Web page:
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Eucalyptus radiata - Narrow-leaved Peppermint, Peppermint, Common Peppermint, Robertson's Peppermint (Southeast Australia) A medium sized tree with fine fibrous grey bark and leaves that smell of peppermint.  It has done well in parts of England, where it is said to take on an atractive weeping habit.  There is likely to be quite a bit of variation in cold-hardiness with this species, but a good guess would be a range of 6 - 16°F.  There are several subspecies, ssp. radiata, ssp. robertsonii and ssp. croajingolensis; which should all be tried for cold-hardiness.
Photos of Eucalyptus radiata

Eucalyptus recurva - (New South Wales) This extremely rare, protected species is known from only three individual parent trees.  The seed is said to have a very low viability, and the seedlings often show evidence of hybridisation with other species.  Indeed, the species itself (along with many euc species) may be of hybrid origin.  It is being preserved in a few Australian arboreta.  This species is closely related to E. parvula, but smaller in habit.  It too has small leaves, but they are curved at the ends (hence "recurva").  It is likely to be extremely hardy and tolerant of poor drainage, as is E. parvula.

Eucalyptus regnans - Mountain Ash, Giant Gum, Victorian Ash, Australian Oak, Tasmanian Oak, White Mountain Ash, Stringy Gum, Swamp Gum (Southeast Australia) This magnificent tree is somewhat well known because it has been recognized as the world's tallest nonconiferous tree!  The largest one ever officially measured was 373' tall, rivalling the coast redwoods of the United States.  There have also been some reports of E. regnans measuring as high as 464' in the 19th century.  Today it is not really known whether these reports were relaiable, and many people are understandably skeptical.  In any case, it is a very tall tree thriving in moist forests and mountain slopes in cooler parts of southeast Australia.  Sadly, some old groves of these giants are still being logged in the Styx Valley of Tasmania and other places.  It has dark green leaves similar to those of E. obliqua and, not surprisingly, makes rapid upward growth.  It is one of the "half-barked ashes," meaning that the bark is persistent on the lower trunk and smooth above.  However, in cultivation the bark may be light and smooth nearly to the base of the tree.  In addition to being a novelty for its size, it is also a very attractive tree; but it must be given moist soil and a site sheltered from wind.  It grows at lake margins and tolerates poor drainage in the wild, but I would not recommend using it in boggy sites in cultivation.  It is also sometimes grown for timber.  Although not generally considered a very hardy species, there are some provenances which may be able to take temperatures down to 5°F.  But unfortunately it does not develop a lignotuber and will not regrow if the top is destroyed in a freeze.  5 - 17°F.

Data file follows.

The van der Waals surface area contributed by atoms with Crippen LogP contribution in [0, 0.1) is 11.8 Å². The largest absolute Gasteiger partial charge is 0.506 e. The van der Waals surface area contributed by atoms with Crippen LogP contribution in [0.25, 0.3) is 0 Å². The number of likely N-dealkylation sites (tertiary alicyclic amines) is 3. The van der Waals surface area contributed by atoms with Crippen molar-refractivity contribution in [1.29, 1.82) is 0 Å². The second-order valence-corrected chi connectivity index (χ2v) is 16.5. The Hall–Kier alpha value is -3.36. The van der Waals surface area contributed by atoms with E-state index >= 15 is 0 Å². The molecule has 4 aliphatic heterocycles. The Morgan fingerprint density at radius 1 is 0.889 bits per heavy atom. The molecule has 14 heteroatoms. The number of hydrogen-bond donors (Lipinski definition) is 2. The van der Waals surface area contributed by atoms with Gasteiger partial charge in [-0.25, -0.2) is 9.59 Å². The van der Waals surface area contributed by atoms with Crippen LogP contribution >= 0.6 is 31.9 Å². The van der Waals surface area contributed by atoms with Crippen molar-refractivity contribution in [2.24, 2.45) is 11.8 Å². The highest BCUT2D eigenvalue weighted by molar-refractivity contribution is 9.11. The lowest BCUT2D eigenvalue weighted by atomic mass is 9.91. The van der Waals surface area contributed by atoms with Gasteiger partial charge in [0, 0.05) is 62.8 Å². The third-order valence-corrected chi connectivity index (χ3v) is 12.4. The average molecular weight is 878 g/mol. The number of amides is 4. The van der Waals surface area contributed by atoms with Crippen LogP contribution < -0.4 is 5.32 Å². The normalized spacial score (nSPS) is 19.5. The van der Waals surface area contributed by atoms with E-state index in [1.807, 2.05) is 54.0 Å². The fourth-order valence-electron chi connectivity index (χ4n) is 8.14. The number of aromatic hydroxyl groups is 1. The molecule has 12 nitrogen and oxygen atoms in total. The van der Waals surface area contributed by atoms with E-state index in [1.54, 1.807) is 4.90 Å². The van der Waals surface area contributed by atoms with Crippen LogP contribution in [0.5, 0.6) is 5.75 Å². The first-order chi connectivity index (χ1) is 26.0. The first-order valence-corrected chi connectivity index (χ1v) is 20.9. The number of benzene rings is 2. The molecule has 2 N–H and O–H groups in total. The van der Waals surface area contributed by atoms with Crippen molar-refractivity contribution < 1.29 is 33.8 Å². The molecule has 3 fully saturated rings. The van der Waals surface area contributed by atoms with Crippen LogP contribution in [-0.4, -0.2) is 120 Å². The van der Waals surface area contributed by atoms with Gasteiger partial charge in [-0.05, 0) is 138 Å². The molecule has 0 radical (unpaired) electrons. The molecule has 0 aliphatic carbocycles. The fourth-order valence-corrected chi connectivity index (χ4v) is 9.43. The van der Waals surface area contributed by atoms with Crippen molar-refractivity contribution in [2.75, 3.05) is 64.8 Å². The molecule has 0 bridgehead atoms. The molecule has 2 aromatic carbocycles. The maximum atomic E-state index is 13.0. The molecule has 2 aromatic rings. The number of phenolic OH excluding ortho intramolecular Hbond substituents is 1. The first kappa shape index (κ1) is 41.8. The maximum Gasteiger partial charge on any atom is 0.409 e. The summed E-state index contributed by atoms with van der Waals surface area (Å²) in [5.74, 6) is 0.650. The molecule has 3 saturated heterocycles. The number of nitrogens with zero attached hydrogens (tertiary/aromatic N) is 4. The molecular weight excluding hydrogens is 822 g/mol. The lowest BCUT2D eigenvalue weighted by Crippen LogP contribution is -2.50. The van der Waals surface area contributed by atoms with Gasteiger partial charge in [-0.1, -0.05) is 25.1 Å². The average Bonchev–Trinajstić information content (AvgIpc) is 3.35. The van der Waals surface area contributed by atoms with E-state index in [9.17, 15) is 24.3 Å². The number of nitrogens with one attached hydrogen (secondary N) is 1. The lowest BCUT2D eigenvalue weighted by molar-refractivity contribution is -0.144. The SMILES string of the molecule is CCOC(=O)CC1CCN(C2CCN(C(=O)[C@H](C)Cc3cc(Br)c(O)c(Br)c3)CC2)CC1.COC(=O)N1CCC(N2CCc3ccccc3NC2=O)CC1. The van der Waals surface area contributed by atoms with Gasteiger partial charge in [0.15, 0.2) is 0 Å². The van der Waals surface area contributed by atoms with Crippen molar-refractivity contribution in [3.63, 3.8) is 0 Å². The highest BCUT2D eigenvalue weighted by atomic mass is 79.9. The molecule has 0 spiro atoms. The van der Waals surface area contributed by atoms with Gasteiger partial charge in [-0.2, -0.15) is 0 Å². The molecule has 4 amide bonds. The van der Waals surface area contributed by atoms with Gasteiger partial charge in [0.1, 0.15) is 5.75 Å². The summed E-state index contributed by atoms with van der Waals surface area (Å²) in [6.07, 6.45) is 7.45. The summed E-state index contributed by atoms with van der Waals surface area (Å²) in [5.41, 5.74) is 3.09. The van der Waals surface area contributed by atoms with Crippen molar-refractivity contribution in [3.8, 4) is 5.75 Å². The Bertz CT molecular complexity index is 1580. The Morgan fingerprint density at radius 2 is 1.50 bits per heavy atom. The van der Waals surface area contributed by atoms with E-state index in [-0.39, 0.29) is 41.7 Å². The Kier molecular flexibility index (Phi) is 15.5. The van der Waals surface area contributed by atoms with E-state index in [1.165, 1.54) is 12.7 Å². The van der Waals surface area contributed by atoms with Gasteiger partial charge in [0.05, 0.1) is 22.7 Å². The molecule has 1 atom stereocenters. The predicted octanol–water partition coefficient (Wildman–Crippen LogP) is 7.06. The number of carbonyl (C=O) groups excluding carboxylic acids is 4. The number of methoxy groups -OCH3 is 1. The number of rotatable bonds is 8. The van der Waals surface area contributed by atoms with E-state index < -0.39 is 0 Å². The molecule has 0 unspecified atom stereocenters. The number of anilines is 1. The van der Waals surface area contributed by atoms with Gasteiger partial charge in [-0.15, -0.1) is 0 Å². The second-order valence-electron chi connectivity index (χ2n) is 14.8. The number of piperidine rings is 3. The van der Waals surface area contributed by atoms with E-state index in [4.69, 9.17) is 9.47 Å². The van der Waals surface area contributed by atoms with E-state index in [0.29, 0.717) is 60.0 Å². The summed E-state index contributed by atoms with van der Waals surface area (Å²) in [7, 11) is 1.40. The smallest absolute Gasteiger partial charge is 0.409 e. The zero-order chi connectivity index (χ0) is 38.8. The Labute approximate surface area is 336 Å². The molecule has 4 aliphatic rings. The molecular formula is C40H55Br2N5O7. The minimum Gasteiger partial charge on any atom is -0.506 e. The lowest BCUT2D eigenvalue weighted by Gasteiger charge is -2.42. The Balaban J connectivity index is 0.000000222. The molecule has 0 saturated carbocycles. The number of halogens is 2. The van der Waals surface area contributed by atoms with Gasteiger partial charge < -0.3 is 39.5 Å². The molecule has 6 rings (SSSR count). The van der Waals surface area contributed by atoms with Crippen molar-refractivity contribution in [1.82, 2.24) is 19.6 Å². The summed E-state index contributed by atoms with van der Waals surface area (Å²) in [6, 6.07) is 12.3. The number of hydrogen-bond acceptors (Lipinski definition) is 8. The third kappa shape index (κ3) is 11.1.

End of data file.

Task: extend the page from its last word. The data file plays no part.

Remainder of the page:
Photos of Eucalyptus regnans
Eucalyptus regnans is also featured in Milligan Seeds and Trees Gallery: (trees)

Eucalyptus risdonii - Risdon Peppermint, Silver Peppermint (Tasmania)This rare peppermint comes from a very small area of Tasmania.  It has intensely blue, stem-clasping juvenile leaves which smell of peppermint, and grows quickly into a small tree with a narrow, open habit.  It has smooth bark and is quite floriferous at maturity.  Fairly adaptable.  Probably hardy to about 8 - 14°F.

Eucalyptus rodwayi - Swamp Peppermint (Tasmania) A Tasmanian swamp gum related to E. aggregata of the mainland, this medium tree has a dense crown of dark green leaves and tolerates poor drainage.  It has grey-brown bark and holds its lower limbs well.  It is one of the very hardiest swamp gums, and like E. parvula is suitable for cold wet areas.  -3 to +6°F.
Photos of Eucalyptus rodwayi
Eucalyptus rodwayi is also featured in Milligan Seeds and Trees Gallery: (young plant)

Eucalyptus rubida - Candlebark, Candle-bark Gum, Ribbon Gum, White Gum (Southeast Australia) This attractive large tree is widely distributed throughout Australia's high country.  It is found in subalpine forests, often in association with E. delegatensis.  Closely related to E. dalrympleana and roughly similar in hardiness, it is also an excellent ornamental tree.  It usually has smooth white peeling bark, often with some pinkish or salmon patches, especially in cool moist climates; and is also tolerant of dry climates.  3 to 12°F.
Photos of Eucalyptus rubida

Eucalyptus rupicola - Cliff Mallee Ash (New South Wales) This rare species usually grows as a multi-stemmed mallee.  It grows at very high elevations and is probably cold hardy into the single digits F.

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